Rape and probable cause against Del Castillo

Voting 38-10, with no abstentions, the House of Representatives Committee on Justice determined the existence of probable cause for betrayal of public trust against Supreme Court Associate Justice Mariano Del Castillo. This is the latest in the saga of the Malaya Lolas, victims of mass rape during World War II, who have been fighting for redress for the past 60 years. The impeachment, together with the Lolas’ motion for reconsideration pending in the case of Vinuya et al vs. Executive Secretary, are the last remaining legal attempts to obtain justice for these victims.It was my first time to attend the House proceedings. Last week, four of the Lolas trooped to the Committee to give evidence to prove the existence of probable cause against the magistrate. Unfortunately, in the one and only time I could have spoken on behalf of the Lolas in Congress, I happened to be abroad to deliver plenary remarks in an international conference to mark the tenth year of the International Criminal Court in Sydney, Australia. I would have preferred to talk on behalf of the Lolas in Congress. Unfortunately, my restricted and non-refundable ticket to Sydney had already been issued by the time I received my invitation to the Committee hearing. It was my law partner Joel Butuyan and the Executive Director of Center for International Law, Romel Bagares, who went to represent the Lolas in Congress.But just as the Lolas were giving their testimony in Congress, I too was discussing their plight in the ICC conference. Before an audience consisting of the “ who’s who” in international law, I discussed lessons learned and challenges arising from the Philippine accession to the Rome statute of the ICC. One such challenge is the ability of the Philippines to exercise primary jurisdiction in crimes cognizable by the ICC. I argued that the decision in Vinuya, the Lolas’ case, is evidence of a lack of capacity of our courts to apply the basic principles of international criminal law. This may be a from of “inability” to exercise primary jurisdiction. The good news is that this would justify the ICC prosecuting similar crimes in the future without offending sovereignty.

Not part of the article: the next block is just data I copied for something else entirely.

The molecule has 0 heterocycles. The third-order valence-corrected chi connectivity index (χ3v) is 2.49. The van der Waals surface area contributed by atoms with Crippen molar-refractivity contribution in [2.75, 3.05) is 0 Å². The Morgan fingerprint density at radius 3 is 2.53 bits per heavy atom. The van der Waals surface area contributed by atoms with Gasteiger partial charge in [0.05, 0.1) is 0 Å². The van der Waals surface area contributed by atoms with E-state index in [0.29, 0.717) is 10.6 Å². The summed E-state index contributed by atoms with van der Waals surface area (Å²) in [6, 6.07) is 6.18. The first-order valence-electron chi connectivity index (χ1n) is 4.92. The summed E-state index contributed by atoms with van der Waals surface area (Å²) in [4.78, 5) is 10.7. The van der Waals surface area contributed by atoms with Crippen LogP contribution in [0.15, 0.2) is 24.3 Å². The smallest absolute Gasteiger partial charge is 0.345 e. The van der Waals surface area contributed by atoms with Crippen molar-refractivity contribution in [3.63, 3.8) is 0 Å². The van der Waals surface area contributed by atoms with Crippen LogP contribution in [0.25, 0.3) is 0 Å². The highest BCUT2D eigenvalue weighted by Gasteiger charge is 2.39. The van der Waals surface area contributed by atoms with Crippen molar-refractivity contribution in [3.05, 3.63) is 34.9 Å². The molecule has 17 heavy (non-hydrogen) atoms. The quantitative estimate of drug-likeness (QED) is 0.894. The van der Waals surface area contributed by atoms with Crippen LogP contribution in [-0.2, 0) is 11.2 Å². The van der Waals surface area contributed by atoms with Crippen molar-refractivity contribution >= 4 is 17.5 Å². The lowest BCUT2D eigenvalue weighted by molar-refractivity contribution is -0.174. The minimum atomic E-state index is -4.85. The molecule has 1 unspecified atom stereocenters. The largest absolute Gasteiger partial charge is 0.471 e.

The audience was in disbelief when told about the Vinuya decision They could not understand why the Court declared that the waiver of further reparations provided in the San Francisco Peace pact should prevail over the jus cogens norm against rape as a war crime and the duty to provide redress to victims thereof. That the women are entitled to reparations despite the waiver of further reparation has been the consistent position of the United Nations, particularly the Special Rapporteur on violence against women and the Committee on the Elimination of Discrimination Against Women. Since the pendency of Vinuya, the South Korean Constitutional Court has expressed the same opinion. Only recently, the latter ruled that a failure of the South Korean government to espouse their comfort women’s claim is unconstitutional.

Worse, the audience was baffled with our Court’s opinion that rape only became criminal in the 1990s as a result of the decision of the Rwanda tribunal in the case of Prosecutor v. Akayesu. This was what prompted me to instruct my law associates to look at each and every footnote cited by the Court in Vineyard. Simply put, that conclusion was wrong.

Back to the Congressional hearing, much of the time spent prior to the voting on the existence of probable cause was whether the plagiarism and the twisting complained of by the complainants were serious enough to warrant impeachment. The chairman of the committee, Rep Neil Tupas, started the hearing by reading from the proceedings of the constitutional commission. It was clear from what Tupas read that betrayal of public trust as a impeachable offense is new. It was added to include acts which may not be criminal- but could still affect the fitness of an impeachable officer to hold office.

Yesterday’s ruling was ground breaking not only insofar as the Lolas’ quest for justice is concerned. In Roque v. De Venecia, our Court ruled that the definition of betrayal of pubic trust is beyond the ambit of judicial review and is a political question, The question was given an answer yesterday: 32 counts of plagiarism and the twisting perpetrated by Justice Del Castillo in Vinuya, albeit allegedly without intent, constitute betrayal of public trust.

Future magistrates, beware.